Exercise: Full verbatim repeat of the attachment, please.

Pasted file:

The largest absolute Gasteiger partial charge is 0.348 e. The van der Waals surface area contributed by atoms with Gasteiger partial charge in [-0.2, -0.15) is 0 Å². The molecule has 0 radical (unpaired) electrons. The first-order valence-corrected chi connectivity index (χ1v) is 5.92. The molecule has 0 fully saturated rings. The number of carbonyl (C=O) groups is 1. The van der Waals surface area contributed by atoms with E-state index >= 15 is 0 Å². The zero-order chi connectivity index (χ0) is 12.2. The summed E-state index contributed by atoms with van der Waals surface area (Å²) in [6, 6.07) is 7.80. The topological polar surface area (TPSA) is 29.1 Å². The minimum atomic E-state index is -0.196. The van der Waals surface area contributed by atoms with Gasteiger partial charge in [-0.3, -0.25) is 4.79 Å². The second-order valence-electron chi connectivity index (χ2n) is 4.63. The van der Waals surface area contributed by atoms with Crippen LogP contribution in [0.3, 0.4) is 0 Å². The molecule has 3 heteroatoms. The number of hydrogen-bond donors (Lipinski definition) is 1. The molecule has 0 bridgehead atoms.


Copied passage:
The largest absolute Gasteiger partial charge is 0.348 e. The van der Waals surface area contributed by atoms with Gasteiger partial charge in [-0.2, -0.15) is 0 Å². The molecule has 0 radical (unpaired) electrons. The first-order valence-corrected chi connectivity index (χ1v) is 5.92. The molecule has 0 fully saturated rings. The number of carbonyl (C=O) groups is 1. The van der Waals surface area contributed by atoms with E-state index >= 15 is 0 Å². The zero-order chi connectivity index (χ0) is 12.2. The summed E-state index contributed by atoms with van der Waals surface area (Å²) in [6, 6.07) is 7.80. The topological polar surface area (TPSA) is 29.1 Å². The minimum atomic E-state index is -0.196. The van der Waals surface area contributed by atoms with Gasteiger partial charge in [-0.3, -0.25) is 4.79 Å². The second-order valence-electron chi connectivity index (χ2n) is 4.63. The van der Waals surface area contributed by atoms with Crippen LogP contribution in [0.3, 0.4) is 0 Å². The molecule has 3 heteroatoms. The number of hydrogen-bond donors (Lipinski definition) is 1. The molecule has 0 bridgehead atoms.